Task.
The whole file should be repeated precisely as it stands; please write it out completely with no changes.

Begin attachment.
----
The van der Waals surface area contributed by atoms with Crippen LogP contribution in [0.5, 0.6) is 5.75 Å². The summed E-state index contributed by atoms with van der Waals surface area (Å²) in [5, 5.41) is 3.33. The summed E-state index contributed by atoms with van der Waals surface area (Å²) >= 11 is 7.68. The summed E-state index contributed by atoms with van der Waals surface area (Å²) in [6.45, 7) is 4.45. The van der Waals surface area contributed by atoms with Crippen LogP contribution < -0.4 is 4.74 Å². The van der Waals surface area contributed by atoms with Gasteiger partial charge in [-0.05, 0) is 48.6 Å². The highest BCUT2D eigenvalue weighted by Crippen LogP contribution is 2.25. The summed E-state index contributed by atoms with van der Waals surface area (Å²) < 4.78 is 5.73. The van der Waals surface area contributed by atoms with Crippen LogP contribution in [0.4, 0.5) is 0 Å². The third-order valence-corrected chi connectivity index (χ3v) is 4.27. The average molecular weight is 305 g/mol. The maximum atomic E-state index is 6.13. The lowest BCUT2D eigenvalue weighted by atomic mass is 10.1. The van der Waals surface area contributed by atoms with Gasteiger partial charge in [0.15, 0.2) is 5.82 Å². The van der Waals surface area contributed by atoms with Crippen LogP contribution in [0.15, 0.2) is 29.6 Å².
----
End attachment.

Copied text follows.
The van der Waals surface area contributed by atoms with Crippen LogP contribution in [0.5, 0.6) is 5.75 Å². The summed E-state index contributed by atoms with van der Waals surface area (Å²) in [5, 5.41) is 3.33. The summed E-state index contributed by atoms with van der Waals surface area (Å²) >= 11 is 7.68. The summed E-state index contributed by atoms with van der Waals surface area (Å²) in [6.45, 7) is 4.45. The van der Waals surface area contributed by atoms with Crippen LogP contribution < -0.4 is 4.74 Å². The van der Waals surface area contributed by atoms with Gasteiger partial charge in [-0.05, 0) is 48.6 Å². The highest BCUT2D eigenvalue weighted by Crippen LogP contribution is 2.25. The summed E-state index contributed by atoms with van der Waals surface area (Å²) < 4.78 is 5.73. The van der Waals surface area contributed by atoms with Crippen LogP contribution in [0.4, 0.5) is 0 Å². The third-order valence-corrected chi connectivity index (χ3v) is 4.27. The average molecular weight is 305 g/mol. The maximum atomic E-state index is 6.13. The lowest BCUT2D eigenvalue weighted by atomic mass is 10.1. The van der Waals surface area contributed by atoms with Gasteiger partial charge in [0.15, 0.2) is 5.82 Å². The van der Waals surface area contributed by atoms with Crippen LogP contribution in [0.15, 0.2) is 29.6 Å².